Jon Rahm: ‘A lot of people feel a bit of betrayal from management’

Next up for a press conference was 2021 U.S. Open champion Jon Rahm. The world No. 2 was at home taking care of his kids when the news broke.

“I thought my phone was going to catch on fire at one point. There were so many questions that I just couldn’t answer. It’s basically what it was,” he said. “I think it was that day at one point I told Kelley I’m just going to throw my phone in the drawer and not look at it for the next four hours because I can’t deal with this anymore.”

Rahm echoed the sentiment of many when he said he had no warning that such a deal was in the works. He said he wants to believe that Monahan and his leadership is the right one going forward.

“It’s clear that that’s not the consensus,” Rahm said. “I think the general feeling is that a lot of people feel a bit of betrayal from management. I understand why they had to keep it so secret. I understand we couldn’t make it through a PAC meeting with more than 10 minutes after people spilling the beans right away in some article by you guys already being out there. So I get it. I get the secrecy.

“It’s just not easy as a player that’s been involved, like many others, to wake up one day and see this bombshell. That’s why we’re all in a bit of a state of limbo because we don’t know what’s going on and how much is finalized and how much they can talk about, either.”

Billy Horschel: ‘You can never get 200 tour pros to agree to how the Tour should be going forward’

The PGA Tour-PIF news was the hot topic being discussed at the practice range too. Tour veteran Billy Horschel said he was reviewing his swing with his instructor at his office at TPC Sawgrass when a friend texted a photo of the news on TV. Horschel called Rory McIlroy, who confirmed, and then spoke with LIV’s Cameron Smith. Horschel said his confidence in Monahan wasn’t shaken.

“I have a different relationship with Jay living in Ponte Vedra. I understand how a lot of guys can lose trust in Jay but at the same time I’ve started to find out over the last week that Jay answers to a board like a lot of CEO’s in this world. Were some of the decisions driven by Jay or driven by the board? In my view, maybe some of the decisions have been driven more by the board than by Jay. I still trust him. You can never get 200 tour pros to agree to how the Tour should be going forward. I think Jay is the right man for the job. Does that mean I give him my blind support? No,” Horschel said. “What I don’t get is some guys have gone on social media and done some podcasts and been massively critical of Jay and said certain things I don’t think they would say directly to Jay. If you have an issue with someone, be honest with them. I want Jay to be our commissioner but there are a lot of things that need to play out.”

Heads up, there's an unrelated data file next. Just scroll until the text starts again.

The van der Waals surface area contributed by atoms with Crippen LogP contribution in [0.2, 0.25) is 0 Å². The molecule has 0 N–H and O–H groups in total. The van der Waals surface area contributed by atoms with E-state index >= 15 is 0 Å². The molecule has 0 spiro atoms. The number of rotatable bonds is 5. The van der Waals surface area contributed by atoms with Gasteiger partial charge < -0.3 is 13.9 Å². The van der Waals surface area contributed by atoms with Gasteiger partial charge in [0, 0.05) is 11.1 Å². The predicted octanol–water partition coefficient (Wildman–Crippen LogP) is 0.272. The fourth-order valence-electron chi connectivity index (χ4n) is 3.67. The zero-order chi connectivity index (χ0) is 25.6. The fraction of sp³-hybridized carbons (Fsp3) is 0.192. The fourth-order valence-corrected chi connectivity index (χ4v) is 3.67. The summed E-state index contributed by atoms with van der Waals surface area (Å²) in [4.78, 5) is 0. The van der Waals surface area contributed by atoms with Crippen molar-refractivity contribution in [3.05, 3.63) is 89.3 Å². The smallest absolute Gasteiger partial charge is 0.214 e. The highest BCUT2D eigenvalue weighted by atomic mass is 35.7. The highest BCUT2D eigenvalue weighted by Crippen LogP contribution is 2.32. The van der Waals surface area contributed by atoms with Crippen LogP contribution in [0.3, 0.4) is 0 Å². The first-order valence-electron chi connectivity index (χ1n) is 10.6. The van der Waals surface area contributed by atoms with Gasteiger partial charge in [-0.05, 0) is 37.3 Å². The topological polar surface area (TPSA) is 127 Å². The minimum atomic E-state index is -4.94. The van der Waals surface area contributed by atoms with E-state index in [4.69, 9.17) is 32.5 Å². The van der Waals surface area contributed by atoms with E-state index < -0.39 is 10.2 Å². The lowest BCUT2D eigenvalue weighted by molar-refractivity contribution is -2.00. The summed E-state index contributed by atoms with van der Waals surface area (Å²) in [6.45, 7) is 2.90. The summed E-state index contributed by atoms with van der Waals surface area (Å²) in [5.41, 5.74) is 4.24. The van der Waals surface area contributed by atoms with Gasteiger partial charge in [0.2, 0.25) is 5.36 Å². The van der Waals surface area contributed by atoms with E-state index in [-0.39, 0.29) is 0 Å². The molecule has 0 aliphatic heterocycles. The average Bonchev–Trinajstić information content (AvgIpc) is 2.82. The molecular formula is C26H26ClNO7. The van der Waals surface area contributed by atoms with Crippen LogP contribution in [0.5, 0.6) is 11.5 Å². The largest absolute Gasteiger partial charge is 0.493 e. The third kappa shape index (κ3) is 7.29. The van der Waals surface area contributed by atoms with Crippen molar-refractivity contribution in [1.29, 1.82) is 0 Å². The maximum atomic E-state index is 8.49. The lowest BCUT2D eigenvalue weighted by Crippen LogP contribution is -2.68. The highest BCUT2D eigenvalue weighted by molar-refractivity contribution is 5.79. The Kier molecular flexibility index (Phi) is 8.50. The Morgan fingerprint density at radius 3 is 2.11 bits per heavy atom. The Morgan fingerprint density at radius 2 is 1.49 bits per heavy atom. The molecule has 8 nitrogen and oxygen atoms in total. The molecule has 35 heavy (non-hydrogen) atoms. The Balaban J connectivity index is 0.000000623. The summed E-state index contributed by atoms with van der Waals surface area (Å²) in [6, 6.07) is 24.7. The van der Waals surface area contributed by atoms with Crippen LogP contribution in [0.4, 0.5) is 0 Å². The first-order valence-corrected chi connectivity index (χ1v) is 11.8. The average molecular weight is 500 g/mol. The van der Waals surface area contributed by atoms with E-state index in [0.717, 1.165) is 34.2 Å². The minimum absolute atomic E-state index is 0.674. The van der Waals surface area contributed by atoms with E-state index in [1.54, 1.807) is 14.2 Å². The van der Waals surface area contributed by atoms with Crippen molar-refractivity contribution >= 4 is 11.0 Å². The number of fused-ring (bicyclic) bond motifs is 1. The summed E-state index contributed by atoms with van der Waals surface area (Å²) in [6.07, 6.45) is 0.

“Is this the best deal? Is it really going to help the Tour in 25 years?” Horschel wondered. “We need to make sure the Tour is in a position that it can still be viable and do the things to continue to be the best tour in the world. Some of that is making decisions and changes that not everyone is going to like out here.”

Martin Kaymer: ‘Can we all find a way forward where we can play any where we want no matter what tour we’re on?’

Martin Kaymer, the 2014 U.S. Open champion, was at home in Germany last Tuesday and received a phone call from one of the LIV board members with the news of the deal shortly before it was announced publicly.

“It was the plan all along. It was a fairly short call, 3-4 minutes. He didn’t give me any details, I read them like everyone else,” Kaymer said.

“If I had one question, can we all find a way forward where we can play any where we want no matter what tour we’re on? Is everybody getting world ranking points soon? I hear they are changing the rankings for 2024 onwards. Will we get ranking points so we can qualify for majors?” he said.

Asked if he would be willing to pay fines to rejoin the other circuits, Kaymer said, “I’ve already paid over a million dollars in fines to the DP World Tour, well the LIV Tour has paid them for me. I think I’ve paid enough so far.”

Story originally appeared on GolfWeek